Then, in summer, the war tried to kill us as the heat blanched all color from the plains. The sun pressed into our skin, and the war sent its citizens rustling into the shade of white buildings. It cast a white shade on everything, like a veil over our eyes. It tried to kill us every day, but it had not succeeded. Not that our safety was preordained. We were not destined to survive. The fact is, we were not destined at all. The war would take what it could get. It was patient. It didn’t care about objectives, or boundaries, whether you were loved by many or not at all. While I slept that summer, the war came to me in my dreams and showed me its sole purpose: to go on, only to go on. And I knew the war would have its way.”

Call it entertainment, call it diversion, call it escapism, but what fiction does is give us a simulation to step into.

It lets us inhabit worlds, situations, cultures, eras, predicaments, conflicts and characters which can be quite different from our own.

So choose your gender. Choose your culture. Choose your religion. Choose your socio-economic background. Choose your occupation. Choose your obsession. Choose your quest. Choose your secret. Choose your love. Choose your weakness. Choose your dream.

Fiction lets us inhabit other lives, not merely observe them.

And it lets us experience the emotions that come with those lives. That after all, as Tolstoy argued, is surely the point - “To invoke in oneself a feeling which one has experienced and, having evoked it in oneself, then by means of movements, lines, colours, sounds, or forms expressed in words, so to transmit that feeling that others may experience the same feeling - this is the activity of art.”

So in letting us inhabit these other lives, these other feelings, fiction allows to do what research, despite its best efforts, cannot.

It allows us to read minds.

It allows us to explore - to borrow from Kevin Powers’ words - the cartography of human consciousness.

And in doing so, it fuels our ability to empathize. As the journalist Graeme Archer has written “… it’s not the novels where one sees oneself in a character that matter: it’s the ones where you learn to see properly, from the perspective of another. If we don’t see people properly, then we can never empathise with them, and if we can’t empathise with others then we’re not properly human. No matter how socially awkward you are, a great novel will train you to do this.”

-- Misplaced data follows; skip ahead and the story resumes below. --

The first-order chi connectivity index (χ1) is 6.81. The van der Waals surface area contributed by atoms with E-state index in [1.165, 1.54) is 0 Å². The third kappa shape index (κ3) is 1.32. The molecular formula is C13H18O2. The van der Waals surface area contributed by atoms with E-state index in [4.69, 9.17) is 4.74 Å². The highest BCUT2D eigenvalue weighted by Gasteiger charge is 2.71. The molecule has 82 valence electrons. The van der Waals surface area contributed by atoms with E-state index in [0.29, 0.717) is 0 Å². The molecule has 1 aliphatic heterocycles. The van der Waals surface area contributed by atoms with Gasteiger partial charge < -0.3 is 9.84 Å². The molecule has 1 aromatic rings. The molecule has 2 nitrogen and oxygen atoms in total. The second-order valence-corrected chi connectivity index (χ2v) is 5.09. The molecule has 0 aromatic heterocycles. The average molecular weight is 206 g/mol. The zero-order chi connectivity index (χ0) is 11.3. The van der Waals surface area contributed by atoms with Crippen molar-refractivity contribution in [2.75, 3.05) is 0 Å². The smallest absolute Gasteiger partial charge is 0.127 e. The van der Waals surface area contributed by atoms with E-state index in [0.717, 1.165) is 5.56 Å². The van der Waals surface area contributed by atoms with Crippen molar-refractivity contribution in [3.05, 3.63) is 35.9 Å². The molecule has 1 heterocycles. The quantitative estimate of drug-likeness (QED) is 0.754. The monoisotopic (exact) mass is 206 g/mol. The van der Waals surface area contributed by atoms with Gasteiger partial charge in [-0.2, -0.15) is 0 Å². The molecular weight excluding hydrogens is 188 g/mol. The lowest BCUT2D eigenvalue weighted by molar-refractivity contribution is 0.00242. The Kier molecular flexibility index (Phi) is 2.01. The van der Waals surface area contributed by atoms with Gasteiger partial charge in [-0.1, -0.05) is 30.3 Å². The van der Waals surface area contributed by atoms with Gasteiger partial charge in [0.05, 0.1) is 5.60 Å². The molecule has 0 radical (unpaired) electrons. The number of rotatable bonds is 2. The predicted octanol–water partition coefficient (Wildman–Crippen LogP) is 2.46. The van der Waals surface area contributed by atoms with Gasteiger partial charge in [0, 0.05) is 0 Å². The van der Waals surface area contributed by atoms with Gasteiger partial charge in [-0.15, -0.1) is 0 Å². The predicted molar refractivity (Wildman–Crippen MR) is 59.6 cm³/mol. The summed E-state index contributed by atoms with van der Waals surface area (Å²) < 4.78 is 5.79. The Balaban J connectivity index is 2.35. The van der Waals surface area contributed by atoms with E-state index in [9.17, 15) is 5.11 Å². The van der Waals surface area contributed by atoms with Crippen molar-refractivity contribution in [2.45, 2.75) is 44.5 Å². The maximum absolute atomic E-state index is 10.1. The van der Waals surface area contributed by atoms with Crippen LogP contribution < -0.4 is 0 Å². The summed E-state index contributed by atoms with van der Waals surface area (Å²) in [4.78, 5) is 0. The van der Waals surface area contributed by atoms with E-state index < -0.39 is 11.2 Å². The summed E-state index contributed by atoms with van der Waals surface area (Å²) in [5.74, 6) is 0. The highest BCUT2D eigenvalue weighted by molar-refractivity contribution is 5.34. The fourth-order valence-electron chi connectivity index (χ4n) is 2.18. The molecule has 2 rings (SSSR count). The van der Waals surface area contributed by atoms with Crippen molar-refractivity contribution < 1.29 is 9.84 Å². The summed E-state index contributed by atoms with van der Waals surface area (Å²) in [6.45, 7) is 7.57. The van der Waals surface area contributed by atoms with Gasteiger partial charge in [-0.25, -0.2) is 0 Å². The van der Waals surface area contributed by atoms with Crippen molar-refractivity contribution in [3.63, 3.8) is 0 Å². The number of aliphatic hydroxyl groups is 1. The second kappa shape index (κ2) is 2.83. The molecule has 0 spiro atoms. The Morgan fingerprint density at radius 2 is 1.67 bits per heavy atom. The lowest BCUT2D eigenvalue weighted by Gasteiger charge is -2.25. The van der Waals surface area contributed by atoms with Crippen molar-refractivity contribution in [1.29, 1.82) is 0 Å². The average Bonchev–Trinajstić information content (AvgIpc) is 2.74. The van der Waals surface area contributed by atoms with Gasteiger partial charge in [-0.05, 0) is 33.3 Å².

Not only are we not properly human without the ability to see others properly, as marketers we’re highly unlikely to make anything that is useful, desirable, relevant, entertaining or compelling for people.

Furthermore, seeing people properly means acknowledging  the untidiness of life and living. In contrast to the order of brand onions and pyramids, the neatness of consumer segmentations, the precision of copy-testing metrics, the logic and control of powerpoint flow charts and builds, and the anaemic nature of so much of what passes for 'insight', fiction reminds us that life is complex.

Certainly the truth that life is riddled with paradox, contingency, and ambiguity is not a worldview that we readily find in the business, marketing, and consumer psychology sections of any bookstore. They're in the business after all, of selling us handy tips, easy shortcuts, and above all certainty.

So the next time we are say, challenged to acquire an understanding of young boys, we could do worse than reach for Sue Townsend’s The Secret Diary Of Adrian Mole Aged 13⅓, or J.D. Salinger’s The Catcher In The Rye, or Neil Gaiman’s The Ocean The End Of The Lane before we reach for the research debrief, the segmentation study, or (heaven forbid) the latest teen trends report.

They will contain more undiluted honesty, more candid truth, more grit and emotion, and more genuine, penetrating revelation and insight than all of them put together.

At a fraction of the price.



Graeme Archer, ‘Good novels teach us how to be human beings’ , The Telegraph

Miller McPherson, Lynn Smith-Lovin and James Cook, ‘Birds of a Feather: Homophily in Social Networks’, Annual Review of Sociology, Vol. 27 (2001)

Leo Tolstoy, 'What Is Art?'